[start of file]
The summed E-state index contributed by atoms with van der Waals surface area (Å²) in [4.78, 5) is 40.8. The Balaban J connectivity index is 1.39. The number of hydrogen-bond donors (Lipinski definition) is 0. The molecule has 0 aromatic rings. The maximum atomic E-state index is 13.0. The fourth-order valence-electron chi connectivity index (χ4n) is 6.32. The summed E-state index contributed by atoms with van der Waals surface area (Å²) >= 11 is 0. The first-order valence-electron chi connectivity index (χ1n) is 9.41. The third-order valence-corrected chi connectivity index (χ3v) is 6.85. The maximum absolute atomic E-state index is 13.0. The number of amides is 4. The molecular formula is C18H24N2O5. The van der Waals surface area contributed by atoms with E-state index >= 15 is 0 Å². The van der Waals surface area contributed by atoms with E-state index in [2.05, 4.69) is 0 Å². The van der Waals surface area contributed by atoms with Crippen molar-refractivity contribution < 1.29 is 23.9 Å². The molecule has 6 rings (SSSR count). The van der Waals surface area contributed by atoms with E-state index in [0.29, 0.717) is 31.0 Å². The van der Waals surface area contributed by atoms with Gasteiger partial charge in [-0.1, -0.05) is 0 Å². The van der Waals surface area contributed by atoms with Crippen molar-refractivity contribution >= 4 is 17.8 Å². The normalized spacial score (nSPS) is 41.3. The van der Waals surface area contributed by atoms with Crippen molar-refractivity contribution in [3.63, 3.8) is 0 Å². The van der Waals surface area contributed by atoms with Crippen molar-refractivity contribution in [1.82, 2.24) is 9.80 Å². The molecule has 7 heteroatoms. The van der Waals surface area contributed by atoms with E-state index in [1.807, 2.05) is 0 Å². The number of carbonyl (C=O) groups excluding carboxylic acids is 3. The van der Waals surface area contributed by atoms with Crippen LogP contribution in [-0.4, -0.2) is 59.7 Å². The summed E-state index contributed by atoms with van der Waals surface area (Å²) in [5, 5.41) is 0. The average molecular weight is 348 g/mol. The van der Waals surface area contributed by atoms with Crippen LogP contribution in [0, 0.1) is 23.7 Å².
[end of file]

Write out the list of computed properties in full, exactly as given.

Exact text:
The summed E-state index contributed by atoms with van der Waals surface area (Å²) in [4.78, 5) is 40.8. The Balaban J connectivity index is 1.39. The number of hydrogen-bond donors (Lipinski definition) is 0. The molecule has 0 aromatic rings. The maximum atomic E-state index is 13.0. The fourth-order valence-electron chi connectivity index (χ4n) is 6.32. The summed E-state index contributed by atoms with van der Waals surface area (Å²) >= 11 is 0. The first-order valence-electron chi connectivity index (χ1n) is 9.41. The third-order valence-corrected chi connectivity index (χ3v) is 6.85. The maximum absolute atomic E-state index is 13.0. The number of amides is 4. The molecular formula is C18H24N2O5. The van der Waals surface area contributed by atoms with E-state index >= 15 is 0 Å². The van der Waals surface area contributed by atoms with E-state index in [2.05, 4.69) is 0 Å². The van der Waals surface area contributed by atoms with Crippen molar-refractivity contribution < 1.29 is 23.9 Å². The molecule has 6 rings (SSSR count). The van der Waals surface area contributed by atoms with E-state index in [0.29, 0.717) is 31.0 Å². The van der Waals surface area contributed by atoms with Gasteiger partial charge in [-0.1, -0.05) is 0 Å². The van der Waals surface area contributed by atoms with Crippen molar-refractivity contribution >= 4 is 17.8 Å². The normalized spacial score (nSPS) is 41.3. The van der Waals surface area contributed by atoms with Crippen molar-refractivity contribution in [3.63, 3.8) is 0 Å². The van der Waals surface area contributed by atoms with Crippen molar-refractivity contribution in [1.82, 2.24) is 9.80 Å². The molecule has 7 heteroatoms. The van der Waals surface area contributed by atoms with E-state index in [1.807, 2.05) is 0 Å². The number of carbonyl (C=O) groups excluding carboxylic acids is 3. The van der Waals surface area contributed by atoms with Crippen LogP contribution in [-0.4, -0.2) is 59.7 Å². The summed E-state index contributed by atoms with van der Waals surface area (Å²) in [5, 5.41) is 0. The average molecular weight is 348 g/mol. The van der Waals surface area contributed by atoms with Crippen LogP contribution in [0, 0.1) is 23.7 Å².